An Interview with Ricky Warwick (Frontman of The Almighty, A Member of Circus Diabolo and also a Solo Artist). Interviewed by Glenn Milligan, early September, 2007
How was it
living and growing up in Newtownards, County Down, Northern Ireland
& how did it effect and prepare you as a future musician/frontman?
It was tough and by a lot of people’s standards a very abnormal environment to grow up in.
Bands would not come and play there very often because of the conflict, so I discovered music through my sisters and parent’s record collection, all kinds of stuff like Bowie through to Johnny Cash.
My father bought me my first guitar when I was 13. At age 14 the family moved to a town called Strathaven in Scotland. It was there that I met Stump and Floyd at school and the rest as they say is “history’.
What bands and artists in general influenced
you there and in what way?
How would you say that Northern Ireland was similar
and/or different to the UK with regard to live music and radio?
Were/Are many of your family musical and did
that influence you to become a musician?
What made you to decide to become a performer?
What sort of jobs were you doing to make ends
meet before you made it in The Almighty?
What were your thoughts of the music business
when you first became part of it?
I manage my own career and I guess have learnt that the music business is what you make it, like anything in life once you give it up to someone else to control it’s no longer yours.
I used to hate that when we finished an album we would hand it over to someone at our record label because at that point a large percentage of the destiny of that album is no longer yours.
With my solo albums I only do licensing deals , so as I can retain the rights to my albums.
What are your thoughts of the music business
now with regard to finance, family, fans and social life?
I am very happily married with 3 kids and another on the way. I live in Beverly Hills California, I have worked very hard to have the life I wanted and never take it for granted for a moment.
I am and always will be a fan. I go to lots of shows and buy lots of music. To make music that means something to other people and maintain a way of life to be able to continue to do that is a God send.
What are your favourite Almighty songs and why?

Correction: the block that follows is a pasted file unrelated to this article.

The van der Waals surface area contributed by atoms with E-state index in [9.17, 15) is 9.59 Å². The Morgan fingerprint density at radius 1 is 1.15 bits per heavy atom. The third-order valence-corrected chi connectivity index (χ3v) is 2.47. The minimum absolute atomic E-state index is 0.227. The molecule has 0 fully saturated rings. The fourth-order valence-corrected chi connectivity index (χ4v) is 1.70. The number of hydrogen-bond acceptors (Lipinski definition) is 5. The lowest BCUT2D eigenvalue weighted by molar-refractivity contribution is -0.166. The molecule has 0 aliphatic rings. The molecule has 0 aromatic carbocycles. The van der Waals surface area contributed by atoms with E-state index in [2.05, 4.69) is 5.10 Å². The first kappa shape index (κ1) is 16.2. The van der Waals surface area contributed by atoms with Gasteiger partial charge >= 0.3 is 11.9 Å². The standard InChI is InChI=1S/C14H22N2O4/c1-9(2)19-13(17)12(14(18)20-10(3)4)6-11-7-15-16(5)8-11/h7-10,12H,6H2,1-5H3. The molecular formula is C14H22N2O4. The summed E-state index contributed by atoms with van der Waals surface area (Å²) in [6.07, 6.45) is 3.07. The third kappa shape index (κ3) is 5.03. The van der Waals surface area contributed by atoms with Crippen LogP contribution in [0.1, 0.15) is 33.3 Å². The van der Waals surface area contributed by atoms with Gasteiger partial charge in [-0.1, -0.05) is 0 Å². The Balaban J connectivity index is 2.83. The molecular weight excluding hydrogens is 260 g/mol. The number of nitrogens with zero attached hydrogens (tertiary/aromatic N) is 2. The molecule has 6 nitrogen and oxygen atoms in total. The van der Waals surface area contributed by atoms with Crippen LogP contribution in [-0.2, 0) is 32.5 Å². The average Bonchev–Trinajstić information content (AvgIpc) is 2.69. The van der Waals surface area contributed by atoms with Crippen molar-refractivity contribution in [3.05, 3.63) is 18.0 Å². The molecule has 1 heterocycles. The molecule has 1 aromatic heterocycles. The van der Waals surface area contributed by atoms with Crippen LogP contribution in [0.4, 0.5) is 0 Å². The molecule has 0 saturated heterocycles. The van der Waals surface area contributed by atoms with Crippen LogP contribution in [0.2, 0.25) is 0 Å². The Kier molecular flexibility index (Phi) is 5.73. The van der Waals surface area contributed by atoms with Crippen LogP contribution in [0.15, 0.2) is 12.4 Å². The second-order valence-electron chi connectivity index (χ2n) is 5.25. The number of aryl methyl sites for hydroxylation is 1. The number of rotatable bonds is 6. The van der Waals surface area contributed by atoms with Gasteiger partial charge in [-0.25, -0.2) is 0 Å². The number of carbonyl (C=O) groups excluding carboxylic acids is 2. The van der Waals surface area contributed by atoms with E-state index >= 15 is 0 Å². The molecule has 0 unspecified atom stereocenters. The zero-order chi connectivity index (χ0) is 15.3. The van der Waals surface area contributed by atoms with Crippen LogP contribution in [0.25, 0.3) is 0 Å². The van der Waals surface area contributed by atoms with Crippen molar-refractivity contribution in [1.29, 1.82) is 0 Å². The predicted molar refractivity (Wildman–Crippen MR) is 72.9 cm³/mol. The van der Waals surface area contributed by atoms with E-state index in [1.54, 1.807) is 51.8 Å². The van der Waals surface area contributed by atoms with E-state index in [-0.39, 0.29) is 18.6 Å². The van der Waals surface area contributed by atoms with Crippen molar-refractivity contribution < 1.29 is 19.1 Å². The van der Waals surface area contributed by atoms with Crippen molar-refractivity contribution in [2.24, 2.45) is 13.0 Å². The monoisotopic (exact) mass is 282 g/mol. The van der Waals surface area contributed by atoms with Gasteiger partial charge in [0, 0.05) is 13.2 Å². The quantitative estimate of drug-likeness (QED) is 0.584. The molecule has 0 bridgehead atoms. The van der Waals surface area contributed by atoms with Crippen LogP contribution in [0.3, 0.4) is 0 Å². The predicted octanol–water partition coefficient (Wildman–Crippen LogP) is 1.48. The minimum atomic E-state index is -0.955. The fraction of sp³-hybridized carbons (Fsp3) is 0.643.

I also love the heavy groove of Addiction !
Do you find that some songs you get sick of playing
but have to, to keep the fans happy - which songs come to mind?
Did you enjoy the promo-video making process
and what momentous things come to mind of these times in the Almighty?
The video for “Do You Understand” is interesting for the fact that me and Stumpy both dropped a Ecstacy pill at 8-30 in the morning before we started filming. That was a very strange day indeed.
In the initial Almighty days what would you
say are your great memories,
What road stories do you have that are worth
What memorable people would you say you had the
chance to meet and what made them stand out as individuals?
Honest, Polite people always stand out as individuals. I don’t give a f*ck how famous you are.
Since some people are sadly no longer with us,
out of people you have met, who would you like to bring back if you
had the chance and why?
What are your memories of playing Monsters of
Rock - either at Donington and/or beyond and what are your thoughts
of Donington these days since it has turned into a 3-day and now called
I played Download solo in 2004 and really enjoyed it. Seems like a pretty good festival to me.
Is there a particular Almighty album that you
call your favourite and why is this the case?
We holed up in a rehearsal studio for 2 months just outside Brighton writing the album and learning the songs, by the time we came to record it, we knew the songs inside out. It’s the one Almighty album that I still listen to on a regular basis.
When you went solo, what made you decide to go